elections

WKU Public Radio

Despite worries from election security experts, Kentucky will be one of only a few states in 2020 that’s still using some voting machines that don’t produce a paper trail — an industry standard to verify election results.

The reason is one that Kentuckians have heard often: there isn’t enough money, especially in a state that places much of the burden of election administration on local governments.

And despite recent transfusions of cash from the federal government for states to improve election security, the amount allocated to Kentucky in the most recent disbursement only represents about 10 percent of the overall need.

 


WKU Public Radio

Kentuckians would no longer vote for governor during odd-numbered years under a bill that unanimously passed out of a legislative committee on Wednesday.

Kentucky is one of the few states in the nation that holds elections in odd-numbered years, which generally have low voter turnout because contests for president, U.S. Senate and Congress aren’t on the ballot.

Sen. Chris McDaniel, a Republican from Latonia, said that moving the elections would save county governments — which run much of the process — about $10.5 million per election cycle.

 


WKU Public Radio

In the wake of Kentucky’s close gubernatorial race, state lawmakers are considering a constitutional amendment that would trigger an automatic vote recount in close elections.

Under the proposal by Republican House Speaker David Osborne and Democratic House Minority Leader Rocky Adkins, an automatic recount would be triggered if election results show a candidate winning by less than half of a percentage point.

Eric Lycan, general counsel for House Republicans, said that the measure would allow candidates to get a recount without making larger claims of irregularities or voter fraud.

On a September afternoon at Western Kentucky University, pop culture mingled with politics during a Rock the Vote registration drive.  A recording of Taylor Swift's "Look What You Made Me Do" played in the background, as Jeb Veeck with College Republicans manned an information table on campus.

"Are you thinking about joining College Republicans?", he asked a student.

As a Republican, Veeck has a lot of company.  In Kentucky, the GOP has been outpacing the Democratic party in terms of new voters for many years. 

Creative Commons

Kentucky Secretary of State Alison Lundergan Grimes clashed with the State Board of Elections on Tuesday after revelations that the board had placed more than 165,000 people on an “inactive list” in the state’s voter registration system.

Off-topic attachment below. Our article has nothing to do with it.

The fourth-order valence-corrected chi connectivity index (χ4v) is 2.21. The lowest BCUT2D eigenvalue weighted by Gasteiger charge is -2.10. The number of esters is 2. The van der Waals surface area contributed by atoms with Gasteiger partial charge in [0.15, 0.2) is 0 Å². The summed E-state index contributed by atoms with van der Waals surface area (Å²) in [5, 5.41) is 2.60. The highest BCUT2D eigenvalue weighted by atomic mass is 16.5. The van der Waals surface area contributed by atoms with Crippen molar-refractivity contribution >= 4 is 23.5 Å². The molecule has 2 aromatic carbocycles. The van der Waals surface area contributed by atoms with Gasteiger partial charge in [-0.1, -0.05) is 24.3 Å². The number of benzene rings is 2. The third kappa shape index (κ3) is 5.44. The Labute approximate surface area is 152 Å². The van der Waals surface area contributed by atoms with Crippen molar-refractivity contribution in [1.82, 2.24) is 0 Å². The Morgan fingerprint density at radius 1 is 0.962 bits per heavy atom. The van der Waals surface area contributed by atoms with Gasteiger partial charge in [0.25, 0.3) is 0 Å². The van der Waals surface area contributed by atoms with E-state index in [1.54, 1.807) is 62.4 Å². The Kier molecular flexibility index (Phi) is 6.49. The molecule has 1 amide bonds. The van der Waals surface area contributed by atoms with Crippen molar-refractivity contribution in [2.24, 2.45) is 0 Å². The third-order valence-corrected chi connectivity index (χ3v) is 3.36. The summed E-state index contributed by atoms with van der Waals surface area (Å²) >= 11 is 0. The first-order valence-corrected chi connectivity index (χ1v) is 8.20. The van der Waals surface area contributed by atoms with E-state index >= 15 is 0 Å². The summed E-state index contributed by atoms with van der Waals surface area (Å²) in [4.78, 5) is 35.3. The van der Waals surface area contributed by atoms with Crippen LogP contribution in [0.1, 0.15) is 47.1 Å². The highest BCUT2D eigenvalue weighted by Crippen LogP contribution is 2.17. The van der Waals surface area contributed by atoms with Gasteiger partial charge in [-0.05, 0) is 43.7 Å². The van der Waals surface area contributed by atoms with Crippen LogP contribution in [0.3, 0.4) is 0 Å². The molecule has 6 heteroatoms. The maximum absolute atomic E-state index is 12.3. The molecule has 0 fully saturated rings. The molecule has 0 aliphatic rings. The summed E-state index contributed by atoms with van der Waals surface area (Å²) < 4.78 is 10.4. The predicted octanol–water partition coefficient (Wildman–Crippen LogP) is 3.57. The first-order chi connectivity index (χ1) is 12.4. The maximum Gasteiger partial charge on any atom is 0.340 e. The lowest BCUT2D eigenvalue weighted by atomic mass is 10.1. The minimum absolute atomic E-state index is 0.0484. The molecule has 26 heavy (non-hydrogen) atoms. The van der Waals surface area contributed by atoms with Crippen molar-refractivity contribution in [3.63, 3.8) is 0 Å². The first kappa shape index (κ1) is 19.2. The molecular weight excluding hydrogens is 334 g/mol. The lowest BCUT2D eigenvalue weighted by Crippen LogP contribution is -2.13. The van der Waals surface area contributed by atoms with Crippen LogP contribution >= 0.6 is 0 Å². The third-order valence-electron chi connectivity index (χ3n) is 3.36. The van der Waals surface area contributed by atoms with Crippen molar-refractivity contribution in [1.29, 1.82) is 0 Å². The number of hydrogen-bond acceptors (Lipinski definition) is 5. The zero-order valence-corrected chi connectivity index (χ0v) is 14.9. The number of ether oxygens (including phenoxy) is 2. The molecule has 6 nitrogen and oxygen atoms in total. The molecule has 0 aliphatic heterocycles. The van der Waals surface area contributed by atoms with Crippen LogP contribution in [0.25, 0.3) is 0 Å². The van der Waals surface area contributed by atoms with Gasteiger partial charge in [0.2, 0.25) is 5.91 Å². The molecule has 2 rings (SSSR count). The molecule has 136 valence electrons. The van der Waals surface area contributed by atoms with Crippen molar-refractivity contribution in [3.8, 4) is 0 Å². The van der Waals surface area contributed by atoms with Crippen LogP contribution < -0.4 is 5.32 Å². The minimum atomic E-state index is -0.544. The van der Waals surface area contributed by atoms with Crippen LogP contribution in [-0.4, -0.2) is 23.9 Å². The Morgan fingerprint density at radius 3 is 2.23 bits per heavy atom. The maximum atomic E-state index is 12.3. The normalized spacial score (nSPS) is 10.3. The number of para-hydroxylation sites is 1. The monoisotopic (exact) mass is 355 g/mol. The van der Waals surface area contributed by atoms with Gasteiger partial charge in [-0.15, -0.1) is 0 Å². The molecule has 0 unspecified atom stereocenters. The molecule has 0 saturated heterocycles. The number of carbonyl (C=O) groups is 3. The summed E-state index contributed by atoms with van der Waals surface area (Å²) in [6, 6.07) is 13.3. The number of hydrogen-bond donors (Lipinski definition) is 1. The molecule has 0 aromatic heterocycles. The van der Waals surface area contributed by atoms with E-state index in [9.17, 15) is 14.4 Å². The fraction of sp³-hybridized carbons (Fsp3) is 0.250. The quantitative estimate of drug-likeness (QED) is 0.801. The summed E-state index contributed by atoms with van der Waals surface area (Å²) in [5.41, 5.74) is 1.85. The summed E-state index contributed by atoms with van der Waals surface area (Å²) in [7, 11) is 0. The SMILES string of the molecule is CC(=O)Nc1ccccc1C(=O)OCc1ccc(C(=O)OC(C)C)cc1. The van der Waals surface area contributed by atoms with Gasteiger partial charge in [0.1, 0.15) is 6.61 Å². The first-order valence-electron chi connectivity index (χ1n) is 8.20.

Representatives from the State Board of Elections say people on the “inactive list” will be removed from the voter rolls if they don’t update their registrations or vote in the next two federal elections.

But they will still be able to vote during the upcoming November elections when Kentuckians will weigh in on races for governor, attorney general and other statewide offices.

Secretary of State Alison Lundergan Grimes is disputing claims that her office is preparing to remove up to a quarter-million Kentuckians from the voter registration rolls. 

Judicial Watch filed a lawsuit in 2017 that claimed Kentucky had more registered voters than citizens over the age of 18.  The conservative watchdog group alleged that the state’s failure to remove ineligible voters violated the National Voter Registration Act.


WKU Public Radio

A series of reports from The Pew Charitable Trusts that focuses on access to the ballot box said Kentucky lawmakers are showing increased interest in reforming state elections.

 

Scott Greenberger is the executive editor of Stateline, a journalistic project at Pew. He said some lawmakers in the commonwealth are following national trends on issues such as when citizens can cast their ballots.

Kentucky's two U.S Senators both have well-funded political action committees. But the two spend their PAC money in very different ways.

The Louisville Courier-Journal reports Republican Mitch McConnell spent the majority of funds last year from his PAC, the Bluegrass Committee, on national, state and local campaigns.

About 80 percent of donations to the Bluegrass Committee came from other PACs, instead of individuals.

Alix Mattingly